Monday, March 22, 2010

Late Winter Photos

DAFFODYLS, the first I've seen this season, were in bloom on Saturday, and so the season of winter is over. Here are some nature photos I've taken over the last few weeks, showing the bleak Missouri landscape of late winter.

Frozen swamp, at Gravois Creek Conservation Area, in Saint Louis County, Missouri, USA

A frozen swamp, just before sunrise, at the Gravois Creek Conservation Area in south Saint Louis County. We had a warm period, common here in winter, with lots of rainfall; then came a hard freeze. The ground this morning was hard and frost-covered, making for an easy hike along normally muddy terrain.

Deciduous forests, such as this one, only cover at most a third of the United States, a small part of Canada, most of the colder parts of Europe, a small part of Asia, and is very rare elsewhere. I often have to remind myself that what is commonplace for me is exotic for many of my visitors here.

The word ‘deciduous’ derives from the Latin adjective deciduus, which according to the Lewis and Short dictionary means ‘falling down or off’. During autumn, deciduous trees loose their leaves, and the landscape becomes a dreary mostly undifferentiated brown color.

Gravois Creek, at Gravois Creek Conservation Area, in Saint Louis County, Missouri, USA - 7

Gravois Creek at sunrise.

Like many river courses in the midwestern United States, this creek was named by the French. According to the Glossary of Mississippi Valley French 1673-1850, gravois means ‘gravel’ (although in modern French this translates to ‘plaster rubble’). Indeed the bottom of this stream, like most streams in the Ozarks, is covered in gravel made up mostly of hard, resilient chert, a form of microcrystaline quartz, stained a light reddish-brown or tan color.

Gravois Creek, at Gravois Creek Conservation Area, in Saint Louis County, Missouri, USA - 1

Frost formed on the ground during the night. This frost can sort-of be seen here on the dead grasses of last year's growth, on the opposite creek bank.

The creek itself has a green color due to algae growing in it. This stream has a good base flow, being fed by springs, and I've never seen it run dry.

Gravois Creek, at Gravois Creek Conservation Area, in Saint Louis County, Missouri, USA - 3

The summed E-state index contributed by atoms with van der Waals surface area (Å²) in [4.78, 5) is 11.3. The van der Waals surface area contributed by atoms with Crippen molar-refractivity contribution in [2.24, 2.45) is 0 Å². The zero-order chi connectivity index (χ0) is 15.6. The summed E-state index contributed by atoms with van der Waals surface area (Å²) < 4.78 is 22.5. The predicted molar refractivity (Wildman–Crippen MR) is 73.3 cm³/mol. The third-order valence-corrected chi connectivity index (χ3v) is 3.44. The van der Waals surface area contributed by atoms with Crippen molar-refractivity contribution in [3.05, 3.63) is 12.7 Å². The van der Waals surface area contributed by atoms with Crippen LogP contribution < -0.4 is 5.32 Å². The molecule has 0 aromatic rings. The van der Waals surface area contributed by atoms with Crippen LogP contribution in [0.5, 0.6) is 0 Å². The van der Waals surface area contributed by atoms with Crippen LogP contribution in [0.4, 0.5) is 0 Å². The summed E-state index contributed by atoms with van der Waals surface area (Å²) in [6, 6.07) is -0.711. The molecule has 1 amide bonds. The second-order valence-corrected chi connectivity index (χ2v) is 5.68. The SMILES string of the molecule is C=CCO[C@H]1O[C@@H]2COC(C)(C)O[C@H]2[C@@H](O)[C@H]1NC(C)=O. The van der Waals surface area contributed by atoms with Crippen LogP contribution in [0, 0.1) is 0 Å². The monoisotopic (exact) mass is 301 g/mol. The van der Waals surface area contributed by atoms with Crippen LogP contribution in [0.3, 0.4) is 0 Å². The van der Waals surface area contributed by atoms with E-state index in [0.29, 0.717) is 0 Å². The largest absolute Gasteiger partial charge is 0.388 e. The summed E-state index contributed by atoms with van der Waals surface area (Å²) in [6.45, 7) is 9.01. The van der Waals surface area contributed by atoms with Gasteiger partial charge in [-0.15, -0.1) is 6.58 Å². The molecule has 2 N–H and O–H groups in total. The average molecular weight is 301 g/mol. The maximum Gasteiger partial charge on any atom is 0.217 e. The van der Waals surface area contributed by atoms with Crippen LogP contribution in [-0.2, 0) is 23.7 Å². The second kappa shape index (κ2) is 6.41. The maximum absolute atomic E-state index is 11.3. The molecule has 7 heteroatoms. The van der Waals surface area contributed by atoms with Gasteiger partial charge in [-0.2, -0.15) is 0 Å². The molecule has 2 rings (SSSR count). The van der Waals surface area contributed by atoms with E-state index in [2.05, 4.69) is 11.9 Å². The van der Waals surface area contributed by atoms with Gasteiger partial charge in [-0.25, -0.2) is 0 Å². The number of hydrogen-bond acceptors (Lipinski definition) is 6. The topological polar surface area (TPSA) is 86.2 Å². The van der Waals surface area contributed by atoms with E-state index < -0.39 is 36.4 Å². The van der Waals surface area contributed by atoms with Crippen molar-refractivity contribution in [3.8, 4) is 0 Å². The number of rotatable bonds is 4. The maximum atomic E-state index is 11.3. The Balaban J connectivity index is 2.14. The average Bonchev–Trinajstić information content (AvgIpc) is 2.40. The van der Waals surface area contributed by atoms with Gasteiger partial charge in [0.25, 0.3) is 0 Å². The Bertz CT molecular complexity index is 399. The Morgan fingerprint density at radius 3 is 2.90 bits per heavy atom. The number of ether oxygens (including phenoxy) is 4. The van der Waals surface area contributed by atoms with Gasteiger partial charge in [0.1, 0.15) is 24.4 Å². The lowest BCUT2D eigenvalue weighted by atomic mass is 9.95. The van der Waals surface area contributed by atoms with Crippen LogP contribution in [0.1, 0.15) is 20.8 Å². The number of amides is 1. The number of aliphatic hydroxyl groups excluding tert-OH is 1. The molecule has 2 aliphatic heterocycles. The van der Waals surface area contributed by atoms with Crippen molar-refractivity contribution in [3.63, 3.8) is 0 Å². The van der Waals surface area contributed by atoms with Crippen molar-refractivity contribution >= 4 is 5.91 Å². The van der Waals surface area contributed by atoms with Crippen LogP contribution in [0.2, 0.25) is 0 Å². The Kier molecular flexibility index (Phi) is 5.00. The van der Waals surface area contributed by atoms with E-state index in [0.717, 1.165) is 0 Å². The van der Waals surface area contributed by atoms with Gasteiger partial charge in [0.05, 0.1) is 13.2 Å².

Soon after dawn, wild turkeys fly down from their roosts in the trees, and call each other so that they can flock together. Hearing turkeys when I took this photo — they were very loud — I moved closer to investigate.

Wild turkeys, at Gravois Creek Conservation Area, in Saint Louis County, Missouri, USA

Wild turkeys, near the location of the last photo. This is a very tight crop of a photo, and low quality. I need one of these for better wildlife photos.

Gravois Creek, at Gravois Creek Conservation Area, in Saint Louis County, Missouri, USA - 5

The sun has risen, the frigid air is warming, and the frost is melting.

Grant's Trail, in Saint Louis County, Missouri, USA

This conservation area is only accessible via the Grant's Trail bicycle path.

Beaver-knawed tree trunk, at Gravois Creek Conservation Area, in Saint Louis County, Missouri, USA

A small tree, perhaps felled by a beaver? They are common hereabouts, as is another aquatic mammal, the muskrat.

Deer tracks at Gravois Creek Conservation Area, in Saint Louis County, Missouri, USA

Whitetail deer tracks, preserved in the frozen mud. These animals are very common in this area, but they can be hard to see, since their coloring blends with the browns of tree bark, fallen leaves, and dirt.

Eroded stream bank 3 in Fishpot Creek, at Vance Trails Park, in Valley Park, Missouri, USA

An eroded stream bank along Fishpot Creek, at Vance Trails Park, in Valley Park, Missouri. This photo was taken near the mouth of the stream, where it discharges into the Meramec River. Click here for a photo taken nearby.

Forest, at Engelmann Woods Natural Area, in Saint Albans, Missouri, USA

This is the Engelmann Woods Natural Area, in northeastern Franklin County near Saint Albans, Missouri. Named after the German physician and botanist George Engelmann, who settled in Saint Louis, this area contains a rare old-growth forest.

Forest and rock, at Engelmann Woods Natural Area, in Saint Albans, Missouri, USA

The advantage of winter nature walks is that normally unseen vistas, blocked by vegetation, become visible.  And there are no nuisance insects or poisonous reptiles.

Cedar, at Engelmann Woods Natural Area, in Saint Albans, Missouri, USA

A very old cedar tree.

Root, at Engelmann Woods Natural Area, in Saint Albans, Missouri, USA

Tree roots and leaves, along with mosses that survive green throughout the winter.

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